After the standby interval elapses, the client device will wake up, go into active interval and check for new display content available on the Visionect Software Suite. After performing the screen update, the device will return back to standby interval. This cycle periodically repeats itself and provides the lowest possible power consumption in cases with periodical and infrequent image updates, such as display updates that occur every 12 hours.
It is important to note that the transition between the disconnected state (deep sleep) and the connected state takes significant time (typically < 10s for Wi-Fi and < 60s for cellular connectivity), during which time the device will consume a lot of power. This means that the average active interval duration in Periodic Updates is significantly longer than when operating in the Always Connected mode, as most of this time is required to establish the connection with the network. Therefore, if the frequency of device updates is too high, power consumption will be negatively affected and the Periodic Updates mode will lose its purpose.
Implementing your wakeup schedule¶
Understanding the use case is the single most important thing you will do when optimizing power consumption. If you see that your screens need to update once every hour, it makes no sense to keep them connected at all times. If your devices work according to some schedule, then you can use that schedule to send the devices into deep sleep outside of the operating hours.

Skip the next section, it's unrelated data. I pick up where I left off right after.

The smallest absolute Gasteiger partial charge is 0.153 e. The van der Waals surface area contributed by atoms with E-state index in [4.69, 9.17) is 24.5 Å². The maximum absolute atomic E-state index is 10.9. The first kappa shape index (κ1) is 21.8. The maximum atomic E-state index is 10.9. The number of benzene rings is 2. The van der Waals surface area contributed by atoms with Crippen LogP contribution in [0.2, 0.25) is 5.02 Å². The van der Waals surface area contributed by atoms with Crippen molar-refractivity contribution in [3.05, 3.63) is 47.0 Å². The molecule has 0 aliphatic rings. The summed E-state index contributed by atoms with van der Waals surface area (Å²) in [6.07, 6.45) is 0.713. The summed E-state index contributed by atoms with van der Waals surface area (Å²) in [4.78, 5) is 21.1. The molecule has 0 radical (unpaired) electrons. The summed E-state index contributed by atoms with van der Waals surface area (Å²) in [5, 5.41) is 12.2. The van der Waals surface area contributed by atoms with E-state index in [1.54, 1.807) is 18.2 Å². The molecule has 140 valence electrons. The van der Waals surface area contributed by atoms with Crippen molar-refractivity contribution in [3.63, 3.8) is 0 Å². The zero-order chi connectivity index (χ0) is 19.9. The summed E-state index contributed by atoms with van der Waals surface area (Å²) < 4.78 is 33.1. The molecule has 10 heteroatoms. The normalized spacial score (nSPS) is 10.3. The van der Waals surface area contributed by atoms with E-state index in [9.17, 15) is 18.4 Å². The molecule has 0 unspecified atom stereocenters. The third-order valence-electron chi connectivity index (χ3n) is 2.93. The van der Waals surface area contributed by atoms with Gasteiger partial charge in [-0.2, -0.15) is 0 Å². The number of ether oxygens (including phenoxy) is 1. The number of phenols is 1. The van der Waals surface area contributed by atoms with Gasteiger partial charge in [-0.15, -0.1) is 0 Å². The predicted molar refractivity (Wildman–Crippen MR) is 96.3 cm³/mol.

Visionect client devices use highly optimized Wi-Fi modules, which are capable of handling a persistently open Wi-Fi connection with very low power consumption. Still, you need to take into account the state of the wireless environment when evaluating consumption.
Some makes and models of access points (example: certain Cisco Meraki models) have been problematic in the past when it comes to link stability due to low power optimizations that are required for our WiFi modules to operate. We’re constantly working with WiFi module suppliers to improve this and if you see that your link stability / power consumption is off please check with our support team as we might have an alternative WiFi firmware for your specific environment.
Factors that influence power consumption are as follows:
Signal strengths worse than -75dBm (Wi-Fi) / -95dBm (cellular connectivity) will result in degraded battery performance. Very bad signal strengths (such as above -85dBm) / -110dBm (cellular connectivity) can reduce the battery lifetime by up to 70%.
DTIM/Beacon interval (WiFi only)¶
Your AP’s DTIM (Delivery traffic indication message) influences power usage with persistent connectivity. A longer DTIM or Beacon Interval means a longer battery life as it requires the device to wake up less often.